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|Sam Orez||December 14th 2012|
Michael Swimm wants to do a good job. He's the special executive troubleshooter in the office of the Staples president. But he is so swamped with complaints, he can't return all the phone calls needed to resolve the unhappiness of angry Staples customers.
Those complaints increased when the office supply superstore told its customers that it would service computers and other hi-tech gear--even items it never sold. In other words, Staples would compete with the Geek Squad. Staples called its failed effort "EasyTech." Unhappily, it was never easy. The program recently ended in a tsunami of broken promises, unreturned calls, and now a completely failure that has left thousands of customers stranded. Staples Customer Service won't even answer customers who ask what happened to their service guarantees and incomplete work projects.
In one all too typical case, a Washington, D.C. small business hired the over-sold and over-hyped EasyTech team to analyse and repair a RAID, that is, a Redundant Array of Independent Drives.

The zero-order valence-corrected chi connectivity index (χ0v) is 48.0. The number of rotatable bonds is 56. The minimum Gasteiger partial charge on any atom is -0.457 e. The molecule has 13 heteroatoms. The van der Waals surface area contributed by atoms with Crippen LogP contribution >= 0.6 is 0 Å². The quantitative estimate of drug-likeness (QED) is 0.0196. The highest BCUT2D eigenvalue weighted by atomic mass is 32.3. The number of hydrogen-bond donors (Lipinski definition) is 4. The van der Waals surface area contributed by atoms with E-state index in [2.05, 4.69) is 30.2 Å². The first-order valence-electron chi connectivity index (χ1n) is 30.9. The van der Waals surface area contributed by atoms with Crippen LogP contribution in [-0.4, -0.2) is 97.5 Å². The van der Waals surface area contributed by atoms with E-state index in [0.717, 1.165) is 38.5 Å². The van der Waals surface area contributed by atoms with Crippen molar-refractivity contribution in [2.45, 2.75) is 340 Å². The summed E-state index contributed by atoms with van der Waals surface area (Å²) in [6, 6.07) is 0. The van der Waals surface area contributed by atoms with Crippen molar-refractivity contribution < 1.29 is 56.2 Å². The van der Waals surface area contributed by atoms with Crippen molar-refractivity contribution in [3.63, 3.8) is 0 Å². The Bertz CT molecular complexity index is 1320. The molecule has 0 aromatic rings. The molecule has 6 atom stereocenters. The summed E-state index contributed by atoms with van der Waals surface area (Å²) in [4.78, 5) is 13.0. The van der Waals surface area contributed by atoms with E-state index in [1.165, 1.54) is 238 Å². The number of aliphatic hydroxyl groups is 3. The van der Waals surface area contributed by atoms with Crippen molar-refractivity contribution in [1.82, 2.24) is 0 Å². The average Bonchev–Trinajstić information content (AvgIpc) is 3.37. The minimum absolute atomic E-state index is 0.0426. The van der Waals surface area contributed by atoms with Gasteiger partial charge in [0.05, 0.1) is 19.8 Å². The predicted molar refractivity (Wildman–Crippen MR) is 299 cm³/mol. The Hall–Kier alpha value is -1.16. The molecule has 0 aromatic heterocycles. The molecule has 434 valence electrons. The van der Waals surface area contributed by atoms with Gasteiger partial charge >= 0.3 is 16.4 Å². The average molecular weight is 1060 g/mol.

RAIDs are comprised of mirrored drives that act as a fail safe system ensuring that even if one hard drive goes down, the duplicate retains the data. But the two must be perfectly synchronized. Getting them synchronized and keeping them synchronizing is daunting to the average user, but an easy task but a skilled tech. The Washington, D.C. corporate customer trusted Staples.
When the RAID customer's call was escalated to Michael Swimm in the Office of the President, the only reply message was that he was too busy to return the call. That was days ago. Swimm is still struggling to get through his stack--and the "urgent" status on RAID case is now weeks old. At this point, for hapless EasyTech customers it is a case of sink or Swimm.